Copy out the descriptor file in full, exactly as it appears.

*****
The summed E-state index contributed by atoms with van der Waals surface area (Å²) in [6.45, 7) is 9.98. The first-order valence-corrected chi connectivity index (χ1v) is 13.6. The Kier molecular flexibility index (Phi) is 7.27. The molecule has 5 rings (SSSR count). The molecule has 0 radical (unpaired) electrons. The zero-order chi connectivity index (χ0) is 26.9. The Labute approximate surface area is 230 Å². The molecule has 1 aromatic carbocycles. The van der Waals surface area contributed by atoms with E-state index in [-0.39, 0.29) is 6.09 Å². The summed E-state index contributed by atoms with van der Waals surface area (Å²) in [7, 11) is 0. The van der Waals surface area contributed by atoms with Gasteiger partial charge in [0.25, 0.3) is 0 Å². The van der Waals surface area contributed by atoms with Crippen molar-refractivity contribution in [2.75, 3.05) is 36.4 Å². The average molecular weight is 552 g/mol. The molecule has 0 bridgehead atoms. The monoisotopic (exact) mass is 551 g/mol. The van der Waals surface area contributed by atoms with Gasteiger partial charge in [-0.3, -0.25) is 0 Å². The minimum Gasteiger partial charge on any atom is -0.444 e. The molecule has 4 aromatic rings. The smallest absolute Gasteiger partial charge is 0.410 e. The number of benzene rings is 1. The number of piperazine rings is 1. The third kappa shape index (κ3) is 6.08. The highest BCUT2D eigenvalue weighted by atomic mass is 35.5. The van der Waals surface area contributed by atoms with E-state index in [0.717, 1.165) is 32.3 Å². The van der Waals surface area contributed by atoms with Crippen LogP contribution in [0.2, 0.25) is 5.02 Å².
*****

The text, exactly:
The summed E-state index contributed by atoms with van der Waals surface area (Å²) in [6.45, 7) is 9.98. The first-order valence-corrected chi connectivity index (χ1v) is 13.6. The Kier molecular flexibility index (Phi) is 7.27. The molecule has 5 rings (SSSR count). The molecule has 0 radical (unpaired) electrons. The zero-order chi connectivity index (χ0) is 26.9. The Labute approximate surface area is 230 Å². The molecule has 1 aromatic carbocycles. The van der Waals surface area contributed by atoms with E-state index in [-0.39, 0.29) is 6.09 Å². The summed E-state index contributed by atoms with van der Waals surface area (Å²) in [7, 11) is 0. The van der Waals surface area contributed by atoms with Gasteiger partial charge in [0.25, 0.3) is 0 Å². The van der Waals surface area contributed by atoms with Crippen molar-refractivity contribution in [2.75, 3.05) is 36.4 Å². The average molecular weight is 552 g/mol. The molecule has 0 bridgehead atoms. The monoisotopic (exact) mass is 551 g/mol. The van der Waals surface area contributed by atoms with Gasteiger partial charge in [-0.3, -0.25) is 0 Å². The minimum Gasteiger partial charge on any atom is -0.444 e. The molecule has 4 aromatic rings. The smallest absolute Gasteiger partial charge is 0.410 e. The number of benzene rings is 1. The number of piperazine rings is 1. The third kappa shape index (κ3) is 6.08. The highest BCUT2D eigenvalue weighted by atomic mass is 35.5. The van der Waals surface area contributed by atoms with E-state index in [0.717, 1.165) is 32.3 Å². The van der Waals surface area contributed by atoms with Crippen LogP contribution in [0.2, 0.25) is 5.02 Å².